Our theological heritage has a sort of contradictory position with respect to sin and toleration. On one hand we embrace the antithesis which is actually, ironically being argued by both sides here. Those arguing for banishing complementarianism are coming out strong in terms of “there is right and wrong, black and white, I won’t tolerate complementarian theology no matter how nice or kind the person shilling it.” That is the position of Carroll Howard Merritt on Christian Century and has become the intolerant position on LGBTQ. Conservatives have often adopted a similar position in our own tradition too over issues like infant baptism, Arminian theology, deficient Christological positions, etc.
At the same time the doctrine of total depravity sets up a position of tolerance. Theologically we embrace the idea that ever aspect of our lives are contaminated by sin and we are blind to much of it. The ascending morality asserts that in years before our moral awakening in the various rights movements most of the population and institutions were blind to individual and institutional racism, sexism and other forms of bigotry. If this is the case in the incarnation expresses a radical form of toleration. If you are the man from heaven (the gospel of John) you must tolerate a high degree of ritual uncleanness. Again, contrast what Jesus has to come into contact with in comparison with the stories like Leviticus 10 where God breaks out and toasts people. Jesus has to endure not just the obvious evil of his arrest and crucifixion but the subtle, every day varieties. He lives in a world of patriarchy. He names 12 Jewish men as his disciples knowing full well one will betray the rest. Sure he treats women well but he sure seems to be tolerate complementarianism and patriarchy in the way that Merritt declares she never would.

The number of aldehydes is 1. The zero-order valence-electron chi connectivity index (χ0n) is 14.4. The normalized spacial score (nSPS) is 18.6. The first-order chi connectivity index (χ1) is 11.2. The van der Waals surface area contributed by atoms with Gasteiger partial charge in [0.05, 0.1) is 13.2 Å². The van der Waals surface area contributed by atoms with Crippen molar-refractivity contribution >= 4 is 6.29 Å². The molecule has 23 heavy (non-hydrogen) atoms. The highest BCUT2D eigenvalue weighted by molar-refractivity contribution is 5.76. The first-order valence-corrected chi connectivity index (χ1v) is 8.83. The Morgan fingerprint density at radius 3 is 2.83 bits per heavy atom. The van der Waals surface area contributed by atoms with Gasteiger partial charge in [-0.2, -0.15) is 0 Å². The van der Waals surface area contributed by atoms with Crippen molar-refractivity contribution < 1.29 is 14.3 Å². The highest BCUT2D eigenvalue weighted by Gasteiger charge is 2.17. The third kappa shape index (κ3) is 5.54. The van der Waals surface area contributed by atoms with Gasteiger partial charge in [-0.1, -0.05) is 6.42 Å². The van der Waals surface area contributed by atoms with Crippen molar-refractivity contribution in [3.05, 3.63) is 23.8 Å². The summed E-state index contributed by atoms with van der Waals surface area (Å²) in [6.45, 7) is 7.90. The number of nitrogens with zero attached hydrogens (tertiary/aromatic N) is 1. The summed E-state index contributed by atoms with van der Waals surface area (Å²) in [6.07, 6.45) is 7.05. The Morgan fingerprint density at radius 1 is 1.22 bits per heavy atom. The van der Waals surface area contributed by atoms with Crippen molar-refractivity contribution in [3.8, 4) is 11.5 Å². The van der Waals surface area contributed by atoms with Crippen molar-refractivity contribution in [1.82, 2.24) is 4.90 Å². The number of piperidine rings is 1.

Progressivism which subtlety often attaches itself to skepticism. It’s like saying “well you know we shouldn’t really be so dogmatic as to claim certainty about God’s feelings about certain practices” which is usually a transitional strategy like adopting a 2 views posture only a few decades later to denounce it as complicit with bigotry.
So which is it? Do we adopt a position with a strong antithesis or radical toleration that says we can break bread with slave owners who use their slaves to meet their daily sexual needs, which was routine in Roman empire slavery, or do we demand purity?
This is of course where confessionalism and in fact the theology of the “invisible church” comes into play. Confessionalism combined with the “invisible church” offers a mechanism to say ” this is the ideal which we cannot not meet but in this age we will tolerate a degree of compromise because we can’t actually be pure. The invisible church is pure, ours is not.” This of course would play out in various ways like “no creed but Christ” and Methodist perfectionism. The funny thing about turning a blind eye to church history is that we tend to re-invent it.
What we develop are processes and institutions, ones that fund the OSJ even against Article 28. We develop “2 readings” policies as creatures who fundamentally communicate approval or disapproval most powerfully in implicit ways like body language and eye contact. Note how Dallas Willard describes how institutions like the academy enforce worldviews sociologically even though they avoid actual argumentation about truth claims they avoid because of implicit skepticism. https://youtu.be/X6hwsG7AUZ0?t=20m28s